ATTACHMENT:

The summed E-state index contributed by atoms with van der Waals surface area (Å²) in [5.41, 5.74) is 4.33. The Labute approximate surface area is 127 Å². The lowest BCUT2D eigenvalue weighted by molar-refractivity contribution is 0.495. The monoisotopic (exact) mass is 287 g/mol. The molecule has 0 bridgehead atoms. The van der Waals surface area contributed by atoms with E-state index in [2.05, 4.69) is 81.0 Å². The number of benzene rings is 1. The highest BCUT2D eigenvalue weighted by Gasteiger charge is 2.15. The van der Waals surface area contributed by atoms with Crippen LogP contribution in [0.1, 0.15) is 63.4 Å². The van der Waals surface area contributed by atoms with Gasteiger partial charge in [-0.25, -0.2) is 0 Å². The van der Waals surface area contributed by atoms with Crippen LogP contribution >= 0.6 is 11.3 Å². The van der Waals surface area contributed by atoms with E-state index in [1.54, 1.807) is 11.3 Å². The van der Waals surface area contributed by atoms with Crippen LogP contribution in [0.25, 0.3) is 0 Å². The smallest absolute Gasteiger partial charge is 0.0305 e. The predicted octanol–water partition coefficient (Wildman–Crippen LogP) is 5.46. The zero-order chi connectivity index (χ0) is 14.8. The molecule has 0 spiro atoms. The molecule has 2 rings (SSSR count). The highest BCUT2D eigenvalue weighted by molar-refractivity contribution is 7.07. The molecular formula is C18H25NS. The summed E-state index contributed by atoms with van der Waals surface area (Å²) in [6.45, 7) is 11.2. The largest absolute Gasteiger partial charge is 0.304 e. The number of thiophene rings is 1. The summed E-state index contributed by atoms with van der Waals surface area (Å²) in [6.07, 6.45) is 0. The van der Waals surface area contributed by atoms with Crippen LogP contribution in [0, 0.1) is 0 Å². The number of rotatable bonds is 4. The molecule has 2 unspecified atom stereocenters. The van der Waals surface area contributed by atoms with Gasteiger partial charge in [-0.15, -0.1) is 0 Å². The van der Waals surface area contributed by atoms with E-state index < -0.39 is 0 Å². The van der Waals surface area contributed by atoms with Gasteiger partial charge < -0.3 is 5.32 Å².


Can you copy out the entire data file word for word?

The summed E-state index contributed by atoms with van der Waals surface area (Å²) in [5.41, 5.74) is 4.33. The Labute approximate surface area is 127 Å². The lowest BCUT2D eigenvalue weighted by molar-refractivity contribution is 0.495. The monoisotopic (exact) mass is 287 g/mol. The molecule has 0 bridgehead atoms. The van der Waals surface area contributed by atoms with E-state index in [2.05, 4.69) is 81.0 Å². The number of benzene rings is 1. The highest BCUT2D eigenvalue weighted by Gasteiger charge is 2.15. The van der Waals surface area contributed by atoms with Crippen LogP contribution in [0.1, 0.15) is 63.4 Å². The van der Waals surface area contributed by atoms with Gasteiger partial charge in [-0.25, -0.2) is 0 Å². The van der Waals surface area contributed by atoms with Crippen LogP contribution >= 0.6 is 11.3 Å². The van der Waals surface area contributed by atoms with E-state index in [1.54, 1.807) is 11.3 Å². The van der Waals surface area contributed by atoms with Crippen LogP contribution in [0.25, 0.3) is 0 Å². The smallest absolute Gasteiger partial charge is 0.0305 e. The predicted octanol–water partition coefficient (Wildman–Crippen LogP) is 5.46. The zero-order chi connectivity index (χ0) is 14.8. The molecule has 0 spiro atoms. The molecule has 2 rings (SSSR count). The highest BCUT2D eigenvalue weighted by molar-refractivity contribution is 7.07. The molecular formula is C18H25NS. The summed E-state index contributed by atoms with van der Waals surface area (Å²) in [6.45, 7) is 11.2. The largest absolute Gasteiger partial charge is 0.304 e. The number of thiophene rings is 1. The summed E-state index contributed by atoms with van der Waals surface area (Å²) in [6.07, 6.45) is 0. The van der Waals surface area contributed by atoms with Crippen LogP contribution in [0, 0.1) is 0 Å². The number of rotatable bonds is 4. The molecule has 2 unspecified atom stereocenters. The van der Waals surface area contributed by atoms with Gasteiger partial charge in [-0.15, -0.1) is 0 Å². The van der Waals surface area contributed by atoms with E-state index < -0.39 is 0 Å². The van der Waals surface area contributed by atoms with Gasteiger partial charge < -0.3 is 5.32 Å².